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Istanbul to Cairo on a Shoestring [Paperback]

A. & Williams, J. Humphreys
3.8 out of 5 stars  See all reviews (6 customer reviews)

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Book Description

Feb. 1 2000 Lonely Planet Istanbul to Cairo: Classic Overland Route
Istanbul to Cairo is a classic overland route offering an extraordinary range of travel experiences in six of the Middle East's most fascinating countries. With over 75 maps this brand new budget-travellers' guide covers all the essentials and more.

Features: wander through some of the 400 rooms of the harem in Istanbul's Topkapi Palace; explore the fine Roman-era ruins and palm-fringed oasis at Palmyra; retrace the steps of Lawrence of Arabia among the rockscapes of Wadi Rum; dance the night away in Beirut, home to the Middle East's best nightclubs; bob about like a cork on the Dead Sea; be awestruck by the Pyramids of Giza or the Great Temple of Karnak.


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Review

'Lonely Planet books speak the language of youthful, independent, tourist-trap-avoiding travellers'

-- Sports Illustrated


Inside This Book (Learn More)
First Sentence
The Middle East can make a strong claim to being the birthplace of civilisation. Read the first page
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Concordance
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Front Cover | Copyright | Table of Contents | Excerpt | Index | Back Cover
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Customer Reviews

3.8 out of 5 stars
3.8 out of 5 stars
Most helpful customer reviews
1 of 1 people found the following review helpful
3.0 out of 5 stars Very good, if... Aug. 26 2001
By Wyote
Format:Paperback
This book outlines an excellent journey from Istanbul to Cairo, with all the detail and information we expect from Lonely Planet. The only problem emerges if you want to take a different route than the one they've outlined. They make hardly any allowance for this possibility, and this is the book's fatal flaw. Use it as a suggestion book, as a guide; but consider buying a guide to the Middle East instead, and thus providing yourself with much more information on the places between Istanbul and Cairo, places you may want to visit even though they're "off the beaten track." For instance, with more information I chose to go South through Jordan, ferry to Egypt, and then go back North into Israel, ending in Jerusalem. This made sites such as Petra in Jordan and St. Anthony's Monastery in Egypt fit nicely on the itinerary, and for me ending in Jerusalem provided a more fitting climax. No one trip can fit everyone. Whatever your desires, consider a guidebook that presents more options. Make sure you include Istanbul, Ephesus, Damascus, Baalbek, Beirut, Petra, Jerusalem, Cairo. Strongly consider Nazareth, Haifa, Luxor, and Mt. Sinai. Have fun!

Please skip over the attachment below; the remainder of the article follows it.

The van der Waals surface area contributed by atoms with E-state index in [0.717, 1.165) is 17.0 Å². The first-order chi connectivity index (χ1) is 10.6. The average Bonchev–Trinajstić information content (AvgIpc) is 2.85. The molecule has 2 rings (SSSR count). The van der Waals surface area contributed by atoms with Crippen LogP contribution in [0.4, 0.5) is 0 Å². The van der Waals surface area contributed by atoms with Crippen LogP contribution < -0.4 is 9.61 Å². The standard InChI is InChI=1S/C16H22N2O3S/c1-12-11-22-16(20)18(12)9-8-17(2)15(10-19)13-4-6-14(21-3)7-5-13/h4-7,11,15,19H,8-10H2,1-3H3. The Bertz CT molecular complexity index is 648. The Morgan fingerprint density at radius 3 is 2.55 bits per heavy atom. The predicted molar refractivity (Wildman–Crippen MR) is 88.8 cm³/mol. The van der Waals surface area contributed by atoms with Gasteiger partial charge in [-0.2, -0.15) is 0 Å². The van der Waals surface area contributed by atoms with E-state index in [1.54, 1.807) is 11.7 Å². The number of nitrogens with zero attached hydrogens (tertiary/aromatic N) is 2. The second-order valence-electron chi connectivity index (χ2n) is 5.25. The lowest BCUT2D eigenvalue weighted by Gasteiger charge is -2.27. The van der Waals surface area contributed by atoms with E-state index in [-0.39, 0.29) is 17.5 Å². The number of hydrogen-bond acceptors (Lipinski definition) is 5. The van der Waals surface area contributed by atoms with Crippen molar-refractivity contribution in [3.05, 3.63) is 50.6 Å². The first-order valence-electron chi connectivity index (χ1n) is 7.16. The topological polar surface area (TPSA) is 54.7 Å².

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3.0 out of 5 stars Very good, if... Aug. 26 2001
By Wyote
Format:Paperback
This book outlines an excellent journey from Istanbul to Cairo, with all the detail and information we expect from Lonely Planet. The only problem emerges if you want to take a different route than the one they've outlined. They make hardly any allowance for this possibility, and this is the book's fatal flaw. Use it as a suggestion book, as a guide; but consider buying a guide to the Middle East instead, and thus providing yourself with much more information on the places between Istanbul and Cairo, places you may want to visit even though they're "off the beaten track."
For instance, with more information I chose to go south through Jordan, ferry to Egypt, and then go back north into Israel, ending in Jerusalem. This made sites such as Petra in Jordan and St. Anthony's Monastery in Egypt fit nicely on the itinerary, and for me ending in Jerusalem provided a more fitting climax. No one trip can fit everyone. Whatever your desires, consider a guidebook that presents more options.
----UPDATE: I didn't take that trip actually; but I think the principle is still valid! Design your own trip! Lonely Planet's general guide to the Middle East is not bad.
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4.0 out of 5 stars not bad April 11 2001
By A Customer
Format:Paperback
I used this book for Israel and Jordan. I liked the layout and found it useful. The entries for each country are basically abbreviated versions of Lonely Planet's single-country books. Instead of giving it five starts, I'm giving it only four because I usually found the city maps to be deplorable. These maps are more like sketches than real maps. The main problem is that all the city streets are not on the maps, and the steets that are there often don't have their names. This makes it impossible to orient oneself when lost, and it is very difficult to find something marked on a steet that has no name on the map and located amidst other streets that aren't on the map. I realized I was not alone in this appraisal when I went to the tourist information office in Eilat, Israel. I asked where a bicycle shop was and asked the man to show me where it was on Lonely Planet's map. He glanced at the map and had obviously seen it before because he gave a disgusted grunt and brushed the book aside saying, "That's not a map," and proceeded to give me verbal directions.
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